XV. VII APPIA-GULP-PRODE (2000), La Habana (Cuba)


La Habana (Cuba) December 4-7 2000

La Habana (Cuba)

Invited Speakers

Maurice Bruynooghe Katholieke Universiteit Leuven (Belgium)
Thomas Eiter Technische Universitaet Wien (Austria)
Jim Lipton Wesleyan University (USA)

Program Chairs.

Luciano Garcia Universidad de La Habana (Cu)
Maria Chiara Meo Università di L’Aquila (It)

Program Committee.

Joaquim Aparicio Universidade Nova de Lisboa (Pt)
Puri Arenas-Sánchez Universidad Complutense de Madrid (Sp)
Roberto Bagnara Università di Parma (It)
Pedro Barahona Universidade Nova de Lisboa (Pt)
Michele Bugliesi Università di Venezia (It)
Marco Cadoli Università di Roma `La Sapienza’ (It)
Domenico Cantone Università di Catania (It)
Carlos Damásio Universidade Nova de Lisboa (Pt)
Giorgio Delzanno Università di Genova (It)
Alessandra Di Pierro Università di Pisa (It)
Agostino Dovier Università di Verona (It)
Josè Antonio Frìas Software AG (It)
Laura Giordano Università del Piemonte Orientale (It)
Victor Gulias Universidad de A Coruña (Sp)
Miguel Katrib Universidad de La Habana (Cu)
Jim Lipton Wesleyan University (USA)
Salvador Lucas Alba Universidad Politécnica de Valencia (Sp)
Julio Mariño Universidad Politécnica de Madrid (Sp)
Juan J. M. Navarro Universidad Politécnica de Madrid (Sp)
Alberto Oliart LANIA, Xalapa (Mx)
Andrea Omicini Università di Bologna (It)
Sascha Ossowski Universidad Rey Juan Carlos (Sp)
Olga Padrón Universidad de La Habana (Cu)
Manuel Palomar Universidad de Alicante (Sp)
Luís M. Pereira Universidade Nova de Lisboa (Pt)
Ernesto Pimentel Universidad de Málaga (Sp)
Elvira Pino Universidad Politécnica de Cataluña (Sp)
Salvador Pinto Abrei Universidade de Evora (Pt)
Alberto Policriti Università di Udine (It)
Maurizio Proietti IASI-Roma (It)
Fernando Saenz Perez Universidad Complutense de Madrid (Sp)
Maria Sessa Università di Salerno (It)
Fernando Silva Universidade do Porto (Pt)
Miguel Toro Universidad de Sevilla (Sp)

Local Organizing Committee.

Alina Ruiz
Eduardo Quesada
Luciano Garcia
Miguel Katrib
Antonio Mesa
Lucina Garcia
Olga Padrón

AGP WWW: List of Accepted Papers with Abstracts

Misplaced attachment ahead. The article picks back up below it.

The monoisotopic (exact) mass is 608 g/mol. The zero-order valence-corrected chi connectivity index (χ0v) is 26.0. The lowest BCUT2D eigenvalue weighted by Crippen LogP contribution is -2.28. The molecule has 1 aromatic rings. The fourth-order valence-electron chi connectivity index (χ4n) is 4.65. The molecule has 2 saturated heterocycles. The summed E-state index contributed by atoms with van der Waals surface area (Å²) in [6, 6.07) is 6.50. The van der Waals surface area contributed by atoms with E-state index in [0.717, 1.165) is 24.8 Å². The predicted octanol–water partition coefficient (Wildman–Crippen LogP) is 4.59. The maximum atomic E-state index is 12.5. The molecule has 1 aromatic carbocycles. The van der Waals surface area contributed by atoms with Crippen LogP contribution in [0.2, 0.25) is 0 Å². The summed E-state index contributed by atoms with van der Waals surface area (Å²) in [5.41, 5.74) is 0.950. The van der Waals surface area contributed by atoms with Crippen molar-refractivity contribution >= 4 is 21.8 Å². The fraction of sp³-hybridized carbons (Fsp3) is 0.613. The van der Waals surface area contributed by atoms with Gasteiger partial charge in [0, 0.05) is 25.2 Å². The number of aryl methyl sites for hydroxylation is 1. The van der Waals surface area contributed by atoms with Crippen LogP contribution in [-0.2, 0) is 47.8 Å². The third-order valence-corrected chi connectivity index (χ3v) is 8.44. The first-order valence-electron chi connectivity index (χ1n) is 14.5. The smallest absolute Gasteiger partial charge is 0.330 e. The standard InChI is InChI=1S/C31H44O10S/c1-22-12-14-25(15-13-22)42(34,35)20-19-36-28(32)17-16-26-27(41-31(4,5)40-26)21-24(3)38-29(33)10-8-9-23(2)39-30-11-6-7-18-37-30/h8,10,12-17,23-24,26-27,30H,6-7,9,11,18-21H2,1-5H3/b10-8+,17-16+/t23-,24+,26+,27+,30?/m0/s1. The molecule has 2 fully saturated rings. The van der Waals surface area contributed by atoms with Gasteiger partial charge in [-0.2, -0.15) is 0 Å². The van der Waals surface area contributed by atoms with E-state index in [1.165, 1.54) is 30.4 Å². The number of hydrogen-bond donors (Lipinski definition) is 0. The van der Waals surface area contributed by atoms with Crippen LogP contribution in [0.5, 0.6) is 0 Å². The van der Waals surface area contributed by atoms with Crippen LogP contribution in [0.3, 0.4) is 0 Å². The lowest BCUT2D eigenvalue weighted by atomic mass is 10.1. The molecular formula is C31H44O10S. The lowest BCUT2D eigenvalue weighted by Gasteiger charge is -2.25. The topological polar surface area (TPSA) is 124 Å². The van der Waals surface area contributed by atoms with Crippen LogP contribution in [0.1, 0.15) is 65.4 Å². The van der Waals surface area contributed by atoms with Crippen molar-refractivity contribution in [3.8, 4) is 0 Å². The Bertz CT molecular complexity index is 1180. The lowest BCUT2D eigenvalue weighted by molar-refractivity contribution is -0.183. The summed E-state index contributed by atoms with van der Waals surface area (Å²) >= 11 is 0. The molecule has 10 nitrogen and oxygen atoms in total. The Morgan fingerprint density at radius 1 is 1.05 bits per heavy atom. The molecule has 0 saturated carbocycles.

Logic programs as specifications in the inductive verification of logic programs
by Marco Comini, Roberta Gori, Giorgio Levi

In this paper we define a new verification method based on an assertion language able to express properties defined by the user through a logic program. We first apply the verification framework defined in [CominiGLV99] to derive sufficient inductive conditions to prove partial correctness. Then we show how the resulting conditions can be proved using program transformation techniques.

An Abstract Interpretation approach to Termination of Logic Programs
by Roberta Gori

In this paper we define a semantic foundation for an abstract interpretation approach to universal termination and we develop a new abstract domain useful for termination analysis. Based on this approximation we define a method which is able to detect classes of goals which universally terminate (with a fair selection rule). We also define a method which is able to characterize classes of programs and goals for which depth-first search is fair.

Designing semantics by domain complementation
by Roberto Giacobazzi, Isabella Mastroeni

We characterize the symmetric structure of Cousot’s hierarchy of semantics in terms of a purely algebraic manipulation of abstract domains. We consider domain complementation in abstract interpretation as a formal method for systematically deriving complementary semantics of programming languages. We prove that under suitable hypothesis the semantics abstraction commutes with respect to domain complementation. This result allows us to prove that angelic and demonic/infinite semantics are complementary and provide a minimal decomposition of all natural-style trace-based, relational, denotational, Dijkstra’s predicate transformer and Hoare’s axiomatic semantics. We apply this construction to the case of concurrent constraint programming, characterizing well known semantics as abstract interpretation of maximal traces of constraints.

Correct Answers for First Order Logic
by Gianluca Amato

Working within a semantic framework for sequent calculi developed in [AmatoL00], we propose a couple of extensions to the concepts of correct answers and correct resultants which can be applied to the full first order logic. With respect to previous proposals, this is based on proof theory rather than model theory. We motivate our choice with several examples and we show how to use correct answers to reconstruct an abstraction which is widely used in the static analysis of logic programs, namely groundness. As an example of application, we present a prototypical top-down static interpreter for properties of groundness which works for the full intuitionistic first order logic.

Especificación de una gramática para la resolución de referencias temporales
by Estela Saquete, Patricio Martinez-Barco

Este trabajo trata sobre el reconocimiento de expresiones temporales y la resolución de su referencia temporal. Se presenta una propuesta de los módulos que son necesarios para llevar a cabo estas tareas sobre un dominio restringido. Trataremos artículos de periódicos en castellano, por tanto, todas las referencias temporales serán en español. Para la identificación y reconocimiento de expresiones temporales nos basamos en una gramática de expresiones temporales y para la resolución de la correferencia en un diccionario, con la información necesaria para hacer el cálculo de las fechas en base a las expresiones reconocidas. En la evaluación de nuestra propuesta se han obtenido resultados satisfactorios en los casos estudiados.